Examples of cis
Examples of cis
Where does cis come from?
Cissexual was coined in the mid 1990s by a German sexologist. He used the Latin preposition cis, meaning “on this side of,” as a contrast to transsexual, trans being the Latin for “on the other side of” or “across.”
The phrase, eventually morphing into cisgender, picked up steam in gender and sexuality studies throughout the late 1990s and early 2000s. However, it didn’t enter the mainstream until the 2010s. This was due to a variety of factors, such as the rise of social-justice-oriented social-media platforms like Tumblr and important LGBTQ rights debates (e.g., bathroom access and military service), both contributing toward greater visibility for trans individuals. This in turn, made those who were cisgender realize their own positionality.
Cisgender was added to major dictionaries in the 2010s and is commonly shortened to cis in everyday contexts. In 2014, Facebook offered custom gender options for users, including cisgender or cis. Cisgender helps provide greater visibility for and inclusivity of transgender and nonbinary people because it doesn’t assume the default meaning gender refers to traditional male-female gender assignments. People often now ask others to use their identified pronoun options such as he/him/his, she/her/hers, and they/them/theirs.
Some other terms that have become associated with cis in include cissexism and cisgender privilege. Cissexism is the belief that being transgender is inferior to being cisgender. Cisgender privilege is the unearned advantages that cisgender individuals have due to being cis.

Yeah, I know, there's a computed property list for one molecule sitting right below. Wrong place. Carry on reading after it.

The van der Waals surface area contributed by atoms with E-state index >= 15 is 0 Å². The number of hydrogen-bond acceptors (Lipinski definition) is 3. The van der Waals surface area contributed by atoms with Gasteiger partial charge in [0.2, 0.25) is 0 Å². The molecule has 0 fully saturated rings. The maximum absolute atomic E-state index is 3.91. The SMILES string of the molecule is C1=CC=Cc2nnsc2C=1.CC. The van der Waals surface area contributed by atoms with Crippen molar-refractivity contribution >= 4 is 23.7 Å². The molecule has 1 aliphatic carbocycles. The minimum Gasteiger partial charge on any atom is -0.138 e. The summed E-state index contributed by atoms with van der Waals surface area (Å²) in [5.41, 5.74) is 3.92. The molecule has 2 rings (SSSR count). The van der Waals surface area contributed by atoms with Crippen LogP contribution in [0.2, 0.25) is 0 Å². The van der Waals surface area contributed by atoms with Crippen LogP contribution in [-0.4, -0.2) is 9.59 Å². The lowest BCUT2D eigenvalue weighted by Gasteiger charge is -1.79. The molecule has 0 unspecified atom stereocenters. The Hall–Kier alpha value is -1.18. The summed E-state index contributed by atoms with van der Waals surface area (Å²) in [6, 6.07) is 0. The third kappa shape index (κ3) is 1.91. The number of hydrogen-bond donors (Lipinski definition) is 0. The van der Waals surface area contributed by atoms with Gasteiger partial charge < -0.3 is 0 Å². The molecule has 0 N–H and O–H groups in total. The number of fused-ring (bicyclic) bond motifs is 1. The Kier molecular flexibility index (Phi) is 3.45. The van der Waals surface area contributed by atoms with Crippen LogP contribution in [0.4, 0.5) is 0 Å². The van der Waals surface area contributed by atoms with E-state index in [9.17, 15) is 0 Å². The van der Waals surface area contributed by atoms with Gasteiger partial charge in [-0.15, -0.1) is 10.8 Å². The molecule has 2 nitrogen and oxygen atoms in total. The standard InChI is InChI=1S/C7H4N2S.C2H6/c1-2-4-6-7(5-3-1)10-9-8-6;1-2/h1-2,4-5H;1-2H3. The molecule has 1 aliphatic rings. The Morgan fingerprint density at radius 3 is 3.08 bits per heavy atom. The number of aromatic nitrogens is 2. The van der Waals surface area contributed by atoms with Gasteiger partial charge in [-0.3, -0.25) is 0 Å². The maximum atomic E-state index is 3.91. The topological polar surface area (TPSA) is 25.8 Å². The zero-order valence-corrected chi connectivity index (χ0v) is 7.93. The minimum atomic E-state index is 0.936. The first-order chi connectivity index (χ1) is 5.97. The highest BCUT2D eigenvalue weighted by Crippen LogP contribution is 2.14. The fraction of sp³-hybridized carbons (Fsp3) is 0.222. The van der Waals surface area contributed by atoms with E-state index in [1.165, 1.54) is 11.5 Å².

There is some controversy over whether or not cis is offensive. Some believe that it continues to promote the gender binary and the male/female divide. There has been controversy over the decision to cast cis actors in transgender roles. Outrage erupted in summer 2018 when actor Scarlett Johansson was originally cast to play a trans man, Dante “Tex” Gill, in the upcoming movie Rub & Tug. Ultimately, she turned down the role, but this isn’t the first time a cisgender actor played a trans character. In 2014, Jared Leto won an Oscar for playing a trans woman in the 2013 Dallas Buyers Club.
Who uses cis?
Cis is commonly used in the discussion of cisgender privilege. People will often compare the experiences of transgender people to the experiences of cisgender people. It can often be to make a point about the systemic inequalities of gender-normative and heteronormative society.
All privilege (thin, white, male, abled, hetero, rich, cis, etc) isn’t about how you feel, or even about who you are, y’all.
It’s about unspoken advantages you get for looking a certain way. https://t.co/q5V9lvI7FM
— R Tuesday Badell 🐌 (@AmericanoOnLine) July 23, 2018
Cis folks can recognize their privilege by calling out the fact that they are indeed cis.
I've been challenged in the toilet a few times. Im tall. I have short hair. And when it happens I look the challenger straight in the eye and say 'pardon' to see if they will take it further. But that's my privlege as a CIS woman. Just basically leave women in toilets alone. https://t.co/ojxcVjrBRd
— Dr Elisha Foust 🏳️🌈 (@allthingsFoust) June 10, 2018
I am a cis woman. I do not need protection from trans women in women's restrooms. Don't you dare pass these laws in my name.
— Jessica Price (@Delafina777) March 24, 2016
In line with cisgender privilege, some users may reference cis as a way to talk about gender oppression. They may make statements about the biases of the cis population as a whole when talking about discrimination or the difficulty of being trans or nonbinary.
It's the "opinions" of cis people that get trans people killed so no you're not fucking entitled to your stupid ass "opinion" about us
— bart simpson chia pet (@PUSSYRlOT) August 10, 2015
hey cis ppl stop misgendering trans people its actual violence..especially when someone has told you repeatedly their prounouns
— hafsa (@heavybagofbones) August 3, 2016